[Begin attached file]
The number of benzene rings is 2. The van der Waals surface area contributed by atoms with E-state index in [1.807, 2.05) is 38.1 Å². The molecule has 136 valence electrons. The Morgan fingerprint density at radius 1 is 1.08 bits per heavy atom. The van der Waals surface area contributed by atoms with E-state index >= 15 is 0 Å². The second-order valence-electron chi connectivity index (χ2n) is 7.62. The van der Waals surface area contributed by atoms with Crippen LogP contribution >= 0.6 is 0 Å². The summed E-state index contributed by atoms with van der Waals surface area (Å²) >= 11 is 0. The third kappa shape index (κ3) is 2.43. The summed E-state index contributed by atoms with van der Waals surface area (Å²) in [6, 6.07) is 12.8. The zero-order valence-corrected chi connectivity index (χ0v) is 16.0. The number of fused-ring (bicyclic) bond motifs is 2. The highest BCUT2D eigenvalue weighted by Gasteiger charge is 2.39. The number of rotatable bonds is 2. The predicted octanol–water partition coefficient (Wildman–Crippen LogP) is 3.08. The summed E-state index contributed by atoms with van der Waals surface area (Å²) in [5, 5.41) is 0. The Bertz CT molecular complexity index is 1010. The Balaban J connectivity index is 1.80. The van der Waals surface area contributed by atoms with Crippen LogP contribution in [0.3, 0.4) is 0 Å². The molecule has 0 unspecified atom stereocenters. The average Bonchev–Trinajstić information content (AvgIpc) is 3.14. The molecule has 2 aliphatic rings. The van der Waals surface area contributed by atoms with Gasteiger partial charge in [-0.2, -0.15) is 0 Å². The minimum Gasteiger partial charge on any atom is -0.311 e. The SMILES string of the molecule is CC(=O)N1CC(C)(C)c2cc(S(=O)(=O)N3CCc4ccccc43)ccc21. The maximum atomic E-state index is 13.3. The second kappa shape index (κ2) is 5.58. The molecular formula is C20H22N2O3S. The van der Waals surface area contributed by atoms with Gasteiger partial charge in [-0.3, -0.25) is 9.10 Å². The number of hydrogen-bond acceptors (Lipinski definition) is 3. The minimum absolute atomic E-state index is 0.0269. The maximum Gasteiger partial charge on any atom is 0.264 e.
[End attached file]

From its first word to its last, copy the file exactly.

The number of benzene rings is 2. The van der Waals surface area contributed by atoms with E-state index in [1.807, 2.05) is 38.1 Å². The molecule has 136 valence electrons. The Morgan fingerprint density at radius 1 is 1.08 bits per heavy atom. The van der Waals surface area contributed by atoms with E-state index >= 15 is 0 Å². The second-order valence-electron chi connectivity index (χ2n) is 7.62. The van der Waals surface area contributed by atoms with Crippen LogP contribution >= 0.6 is 0 Å². The summed E-state index contributed by atoms with van der Waals surface area (Å²) >= 11 is 0. The third kappa shape index (κ3) is 2.43. The summed E-state index contributed by atoms with van der Waals surface area (Å²) in [6, 6.07) is 12.8. The zero-order valence-corrected chi connectivity index (χ0v) is 16.0. The number of fused-ring (bicyclic) bond motifs is 2. The highest BCUT2D eigenvalue weighted by Gasteiger charge is 2.39. The number of rotatable bonds is 2. The predicted octanol–water partition coefficient (Wildman–Crippen LogP) is 3.08. The summed E-state index contributed by atoms with van der Waals surface area (Å²) in [5, 5.41) is 0. The Bertz CT molecular complexity index is 1010. The Balaban J connectivity index is 1.80. The van der Waals surface area contributed by atoms with Crippen LogP contribution in [0.3, 0.4) is 0 Å². The molecule has 0 unspecified atom stereocenters. The average Bonchev–Trinajstić information content (AvgIpc) is 3.14. The molecule has 2 aliphatic rings. The van der Waals surface area contributed by atoms with Gasteiger partial charge in [-0.2, -0.15) is 0 Å². The minimum Gasteiger partial charge on any atom is -0.311 e. The SMILES string of the molecule is CC(=O)N1CC(C)(C)c2cc(S(=O)(=O)N3CCc4ccccc43)ccc21. The maximum atomic E-state index is 13.3. The second kappa shape index (κ2) is 5.58. The molecular formula is C20H22N2O3S. The van der Waals surface area contributed by atoms with Gasteiger partial charge in [-0.3, -0.25) is 9.10 Å². The number of hydrogen-bond acceptors (Lipinski definition) is 3. The minimum absolute atomic E-state index is 0.0269. The maximum Gasteiger partial charge on any atom is 0.264 e.